Metalsmith Darlys Ewoldt crafts stunning vessels.
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Darlys Ewoldt’s interest in metalsmithing began with a jewelry-making class at Indiana University and hasn’t abated since. Eventually earning herself an MFA in metalsmithing and jewelry design, Darlys worked for a commercial jeweler out of college, gaining experience with silver, gold, copper, and even titanium.
By 1995, Ewoldt had turned her attention to larger vessels, which allowed her to rediscover a more sculptural approach to her metal work. Each of her vessels stems from a naturally inspired base form, then expands geometrically, yet asymmetrically, out for a truly distinctive look. For these, she works almost exclusively with sheets of copper, which she prefers for its pliability and interaction with the patina coloring. Her design process starts with a sketchbook of natural objects and landscapes she adds to as inspiration strikes throughout her day. The second catalyst is usually a word or theme she wants the new vessel to explore; she has only to flip through her notebook to find an interesting base form. She makes a cardboard model of the first bowl and then starts pounding metal.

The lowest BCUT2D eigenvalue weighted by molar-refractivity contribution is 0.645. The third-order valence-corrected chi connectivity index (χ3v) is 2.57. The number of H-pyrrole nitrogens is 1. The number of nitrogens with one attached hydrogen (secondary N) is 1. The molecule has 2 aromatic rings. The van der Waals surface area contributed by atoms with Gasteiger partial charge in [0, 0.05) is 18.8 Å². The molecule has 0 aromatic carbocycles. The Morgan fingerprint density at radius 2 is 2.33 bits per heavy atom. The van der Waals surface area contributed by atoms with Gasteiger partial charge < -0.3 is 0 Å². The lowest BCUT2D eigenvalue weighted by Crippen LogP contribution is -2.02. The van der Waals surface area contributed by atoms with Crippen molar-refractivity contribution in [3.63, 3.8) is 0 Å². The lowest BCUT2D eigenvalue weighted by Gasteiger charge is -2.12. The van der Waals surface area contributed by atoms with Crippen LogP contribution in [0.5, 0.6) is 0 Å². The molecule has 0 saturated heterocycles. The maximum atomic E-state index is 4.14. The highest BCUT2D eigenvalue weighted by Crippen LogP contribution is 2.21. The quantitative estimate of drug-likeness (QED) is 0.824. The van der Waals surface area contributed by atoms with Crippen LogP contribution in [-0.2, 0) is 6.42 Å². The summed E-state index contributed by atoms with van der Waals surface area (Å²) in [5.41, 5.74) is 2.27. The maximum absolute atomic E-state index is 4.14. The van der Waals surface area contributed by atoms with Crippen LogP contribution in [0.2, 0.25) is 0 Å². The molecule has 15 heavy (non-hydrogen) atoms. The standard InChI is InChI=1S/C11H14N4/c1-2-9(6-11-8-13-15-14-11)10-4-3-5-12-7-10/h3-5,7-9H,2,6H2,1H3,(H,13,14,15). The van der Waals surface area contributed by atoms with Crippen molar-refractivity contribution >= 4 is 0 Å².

Each of Ewoldt’s sculptures start as a flat disk of copper that is hammered out in a traditional process. Once she has the base of the vessel to her liking, it’s back to the cardboard model, where she tests out the size, shape, and build of the layers that make her work unique. This model enables Ewoldt to keep the design process going alongside the construction process. She really works to develop the inside as well as the outside of each vessel; she wants to draw the viewer in, where often we are rewarded. Each layer is individually hammered out and soldered onto the base. Often, she flourishes vessels with brightly colored copper "contents."
After the construction is completed, she mixes her own patinas for the coloration process. For this she heats the sculpture with a heat gun and applies each color directly to the metal, up to five layers. The results are striking colors and textures--and vessels that display and sell in galleries for up to $5,500.